Managing my Coronavirus Fears

When I already experience baseline anxiety

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I already have baseline anxiety

I felt that tickle in your throat you start to feel right before a sore throat comes on. I fervently hoped it was just my imagination. No such luck! I don’t know what I have (since I haven’t been tested), but in following with social distancing guidelines, I’ve been keeping to myself. I have been incredibly anxious about spreading whatever I have to my older parents or in-laws. We went on a camping trip with relatives (which I was very thankful for in terms of experiencing some calm before this storm came on), but I came back from the trip and burst into tears.

As my husband said, you’re just learning to surf your regular emotional waves, and suddenly you’re being hit by an emotional tsunami – as are we all. My daughter’s daycare is abruptly closed, school districts around us are shuttered, I have to make calls about whether to lay employees off, whether to stay open in a service business, all while navigating a job hunt and financial anxiety.

So I’ve learned to accept that this is a stressful situation. Some of us are going to worry. We are going to experience anxiety. We are going to experience stress. Once we accept that, we can take steps so that those emotions don’t consume our very existence.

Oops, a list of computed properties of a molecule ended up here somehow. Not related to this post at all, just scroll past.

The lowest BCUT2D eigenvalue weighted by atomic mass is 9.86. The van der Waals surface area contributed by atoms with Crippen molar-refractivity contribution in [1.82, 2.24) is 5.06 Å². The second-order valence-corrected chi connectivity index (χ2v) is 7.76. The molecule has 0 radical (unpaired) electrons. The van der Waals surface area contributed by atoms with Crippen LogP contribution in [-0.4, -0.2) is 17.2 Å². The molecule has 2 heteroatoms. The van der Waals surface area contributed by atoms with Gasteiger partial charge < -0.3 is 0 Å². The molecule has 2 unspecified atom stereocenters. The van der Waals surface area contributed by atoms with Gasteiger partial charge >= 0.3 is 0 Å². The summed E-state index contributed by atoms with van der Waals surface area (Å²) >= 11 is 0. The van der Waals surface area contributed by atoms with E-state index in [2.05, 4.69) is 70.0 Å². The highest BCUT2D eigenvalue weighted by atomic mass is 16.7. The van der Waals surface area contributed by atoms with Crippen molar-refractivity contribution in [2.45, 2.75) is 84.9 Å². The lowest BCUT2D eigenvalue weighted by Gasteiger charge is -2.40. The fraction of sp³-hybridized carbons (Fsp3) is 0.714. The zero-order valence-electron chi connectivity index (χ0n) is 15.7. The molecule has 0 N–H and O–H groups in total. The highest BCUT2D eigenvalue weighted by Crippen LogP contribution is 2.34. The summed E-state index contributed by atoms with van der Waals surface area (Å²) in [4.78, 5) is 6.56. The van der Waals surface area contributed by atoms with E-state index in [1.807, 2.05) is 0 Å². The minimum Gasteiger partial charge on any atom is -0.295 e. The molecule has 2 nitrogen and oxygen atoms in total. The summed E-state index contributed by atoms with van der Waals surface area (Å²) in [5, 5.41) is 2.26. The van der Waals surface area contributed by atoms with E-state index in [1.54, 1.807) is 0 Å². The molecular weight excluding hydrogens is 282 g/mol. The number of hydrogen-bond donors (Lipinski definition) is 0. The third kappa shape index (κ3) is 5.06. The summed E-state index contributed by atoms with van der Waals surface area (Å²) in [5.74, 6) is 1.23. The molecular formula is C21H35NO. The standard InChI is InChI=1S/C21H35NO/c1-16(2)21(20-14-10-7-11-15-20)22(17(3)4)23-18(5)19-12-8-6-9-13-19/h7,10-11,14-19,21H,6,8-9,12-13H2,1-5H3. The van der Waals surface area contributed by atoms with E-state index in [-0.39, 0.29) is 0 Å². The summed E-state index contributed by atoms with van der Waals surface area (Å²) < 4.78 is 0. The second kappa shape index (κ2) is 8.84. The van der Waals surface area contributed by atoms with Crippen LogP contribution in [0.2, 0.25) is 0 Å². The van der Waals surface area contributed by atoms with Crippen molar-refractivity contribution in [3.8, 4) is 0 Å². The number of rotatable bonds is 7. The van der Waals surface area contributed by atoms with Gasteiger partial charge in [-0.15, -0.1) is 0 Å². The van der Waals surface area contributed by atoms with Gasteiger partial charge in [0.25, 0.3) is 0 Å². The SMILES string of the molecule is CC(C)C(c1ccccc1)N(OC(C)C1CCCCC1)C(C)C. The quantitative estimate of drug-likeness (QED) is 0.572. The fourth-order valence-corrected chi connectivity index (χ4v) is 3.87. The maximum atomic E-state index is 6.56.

I’m deeply grateful that I have backup childcare that I’ve learned to enjoy. We have both sets of grandparents in-town, willing and ready to help. My husband and I have also gotten much better and trading off time with each other and making joint schedules. We have already been in the practice of scheduling all our joint time together, which includes time for “me-time.” All of our relationships are built much more on quality over quantity.

I’ve learned that if I stay calm (most of the time) and take care of myself, then I can be there that much more for all the people in my life who need me.

The specific tactics that have helped me navigate this storm include:

  • Taking things one moment and one day at a time.
  • Only allowing myself one time a day to check the news. So, I allow myself to feel the panic attacks, but I schedule one time a day to check the news. I realized right before bed is not a good time.
  • Practicing being generous with myself. That means acknowledging all you are doing well.
  • Continuing to take good care of my physical health. This includes regular workouts and eating nutritious food.
  • No devices in bed rule. I power down my screens an hour before bed.
  • Wind-down ritual – say good night and kiss my husband and daughter. Gratitude journal read paper books, and write. Choose those activities that bring you joy.

I hope you and yours stay safe and happy as we navigate these uncharted waters. Remember, there is always light after the storm, even when it feels dark and gray.

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